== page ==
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Thanks!


Al Agnew
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I just wanted to thank everybody at the Blowout for the warm welcome and response to my talk. It's always great to get together with a bunch of smallmouth enthusiasts, and it was also great to be able to put faces to the names of those I've gotten to know on Riversmallies. Also, I'm happy to have won some stuff--I now have some good flies and if I can make myself put down the casting rods and actually flyfish seriously for smallies I should be well-equipped!

 

Thanks again....

 

Al

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It was our pleasure, Al! It's always refreshing to have a speaker who can captivate an audience and hold their attention. All three of our speakers did that this year. Your artwork and stories behind each painting made for an excellent presentation. It was nice to meet the woman behind the man, the driving force. Mary seems like a very sweet lady.... you're a lucky man, and I'm sure she'll agree! ;)

 

Your first Blowout and you walk away a winner. What are the odds? I've been attending for years and this is the first time I've ever won anything! HA! Thanks for signing up to the forum also. Nice to have you aboard!

 

QUESTION: Your painting of the bear up on the rocks.... what's the chance of that print being available? That would look great in my living room.

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I really enjoyed Al's presentation. I wish I could have talked to him, but I was busy selling tickets. It was such a busy evening that there was not time for the usual Q & A after his talk. I would like to know more about the artistic process that results in such striking pictures. Does he work from photographs, or often paint from memory? Does he work on more than one painting at a time? How many days or hours to do a completed picture? Does he paint only in the winter, and do field research (fish) in the warmer months? Does he have a special paint color/mixture that is smallmouth "bronze" that is used as a base color for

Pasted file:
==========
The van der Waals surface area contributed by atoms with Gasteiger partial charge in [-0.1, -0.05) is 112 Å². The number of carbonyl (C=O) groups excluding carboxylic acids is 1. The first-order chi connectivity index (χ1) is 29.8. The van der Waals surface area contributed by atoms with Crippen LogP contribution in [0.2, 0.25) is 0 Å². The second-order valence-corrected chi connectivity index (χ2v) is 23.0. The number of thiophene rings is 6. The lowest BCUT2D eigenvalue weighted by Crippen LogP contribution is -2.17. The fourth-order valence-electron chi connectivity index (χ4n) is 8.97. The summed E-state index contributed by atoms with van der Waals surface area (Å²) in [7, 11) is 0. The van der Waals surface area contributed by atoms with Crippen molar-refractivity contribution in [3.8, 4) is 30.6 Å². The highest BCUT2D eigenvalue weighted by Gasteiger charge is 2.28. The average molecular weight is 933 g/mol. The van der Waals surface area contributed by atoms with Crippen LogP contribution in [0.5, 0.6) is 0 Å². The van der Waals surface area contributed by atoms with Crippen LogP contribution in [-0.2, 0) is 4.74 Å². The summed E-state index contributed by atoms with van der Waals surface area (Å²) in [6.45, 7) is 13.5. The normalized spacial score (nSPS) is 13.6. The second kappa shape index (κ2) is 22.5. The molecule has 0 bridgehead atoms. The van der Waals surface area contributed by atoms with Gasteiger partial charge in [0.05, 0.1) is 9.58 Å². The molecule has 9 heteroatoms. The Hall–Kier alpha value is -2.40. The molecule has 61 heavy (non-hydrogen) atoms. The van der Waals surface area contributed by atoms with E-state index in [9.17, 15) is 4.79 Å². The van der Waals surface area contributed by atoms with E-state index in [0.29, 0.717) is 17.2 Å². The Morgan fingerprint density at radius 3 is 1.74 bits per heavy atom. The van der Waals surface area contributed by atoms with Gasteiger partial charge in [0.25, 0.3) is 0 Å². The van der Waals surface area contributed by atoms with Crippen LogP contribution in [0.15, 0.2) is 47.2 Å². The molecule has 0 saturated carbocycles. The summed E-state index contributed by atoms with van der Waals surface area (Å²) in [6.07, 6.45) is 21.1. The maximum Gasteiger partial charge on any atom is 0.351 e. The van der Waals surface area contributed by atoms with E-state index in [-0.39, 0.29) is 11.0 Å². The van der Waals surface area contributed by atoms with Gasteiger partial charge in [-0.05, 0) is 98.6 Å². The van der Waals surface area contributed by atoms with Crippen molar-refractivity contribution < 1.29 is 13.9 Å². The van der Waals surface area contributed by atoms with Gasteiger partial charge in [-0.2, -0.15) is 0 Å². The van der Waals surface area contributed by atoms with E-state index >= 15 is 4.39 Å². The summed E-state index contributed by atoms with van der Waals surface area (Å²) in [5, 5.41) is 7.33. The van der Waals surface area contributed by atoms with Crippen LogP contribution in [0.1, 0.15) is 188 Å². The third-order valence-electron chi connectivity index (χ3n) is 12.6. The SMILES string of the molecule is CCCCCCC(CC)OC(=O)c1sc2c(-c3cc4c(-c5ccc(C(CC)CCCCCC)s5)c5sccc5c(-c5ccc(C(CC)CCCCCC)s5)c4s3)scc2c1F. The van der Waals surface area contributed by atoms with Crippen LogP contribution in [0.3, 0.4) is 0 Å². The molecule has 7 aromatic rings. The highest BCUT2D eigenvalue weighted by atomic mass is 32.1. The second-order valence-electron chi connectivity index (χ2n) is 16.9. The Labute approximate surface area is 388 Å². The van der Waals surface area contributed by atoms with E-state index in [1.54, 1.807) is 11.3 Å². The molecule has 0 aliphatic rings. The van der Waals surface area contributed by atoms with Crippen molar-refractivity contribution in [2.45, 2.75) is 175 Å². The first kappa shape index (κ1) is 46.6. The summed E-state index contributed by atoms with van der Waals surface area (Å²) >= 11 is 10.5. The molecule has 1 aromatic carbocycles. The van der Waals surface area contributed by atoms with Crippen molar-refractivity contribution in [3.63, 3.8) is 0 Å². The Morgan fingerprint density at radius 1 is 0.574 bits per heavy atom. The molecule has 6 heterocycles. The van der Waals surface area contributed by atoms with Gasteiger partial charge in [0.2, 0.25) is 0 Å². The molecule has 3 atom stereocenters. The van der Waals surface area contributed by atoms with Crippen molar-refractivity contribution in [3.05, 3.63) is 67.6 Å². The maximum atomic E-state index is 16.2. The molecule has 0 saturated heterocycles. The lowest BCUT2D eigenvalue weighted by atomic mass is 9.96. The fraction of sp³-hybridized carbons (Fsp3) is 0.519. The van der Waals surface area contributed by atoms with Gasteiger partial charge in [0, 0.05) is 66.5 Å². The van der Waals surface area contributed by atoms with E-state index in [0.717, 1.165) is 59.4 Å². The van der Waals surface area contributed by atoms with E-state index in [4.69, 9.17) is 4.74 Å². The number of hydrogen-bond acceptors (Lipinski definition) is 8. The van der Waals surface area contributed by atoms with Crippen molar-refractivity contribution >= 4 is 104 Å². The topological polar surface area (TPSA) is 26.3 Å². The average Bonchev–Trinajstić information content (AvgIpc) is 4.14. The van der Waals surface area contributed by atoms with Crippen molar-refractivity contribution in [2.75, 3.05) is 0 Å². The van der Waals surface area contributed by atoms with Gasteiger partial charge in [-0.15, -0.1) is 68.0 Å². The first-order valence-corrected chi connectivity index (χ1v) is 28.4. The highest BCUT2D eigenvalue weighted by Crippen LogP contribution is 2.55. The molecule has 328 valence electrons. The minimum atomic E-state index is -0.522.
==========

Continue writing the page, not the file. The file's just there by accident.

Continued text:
many of his paintings?

Also, is there any chance of getting any more of Al's t-shirts or hats anywhere? I put a lot of tickets in the raffle for one, but I would gladly pay for one if they are available.

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Al,

 

Great to finally meet you after years of enjoying your posts on River Smallies.

 

One question, can you please take back all the rain you brought in with you? :lol:

 

I'm going fishing now, the better half just got back. There are some flooded trees with my name on them.

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I really enjoyed Al's presentation. I wish I could have talked to him, but I was busy selling tickets. It was such a busy evening that there was not time for the usual Q & A after his talk. I would like to know more about the artistic process that results in such striking pictures. Does he work from photographs, or often paint from memory? Does he work on more than one painting at a time? How many days or hours to do a completed picture? Does he paint only in the winter, and do field research (fish) in the warmer months? Does he have a special paint color/mixture that is smallmouth "bronze" that is used as a base color for

many of his paintings?

Also, is there any chance of getting any more of Al's t-shirts or hats anywhere? I put a lot of tickets in the raffle for one, but I would gladly pay for one if they are available.

Geez Dick, anymore questions? :lol: Check this out for merchandise. http://www.alagnew.com/SuperStore/SuperSto...AssortmentID=24

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Al, thanks again for taking time to come to our event. It was a pleasure meeting you and your wife, Mary. We got so many favorable comments about you, your presentation, and of course, your beautiful artwork.

If your travels ever bring you back to the Chicago area during the fishing season, I'm sure we can put you on some nice fish. Just let us know.

 

Scott Ferguson

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Guest rich mc

i enjoyed your presentation as well. and i believe you won the flies or jigs that i tied. they work! i did notice that you are the only one to put a skirt on the bottom treble of a crankbaits. now you hav esome of us thinking! Thanks for coming rich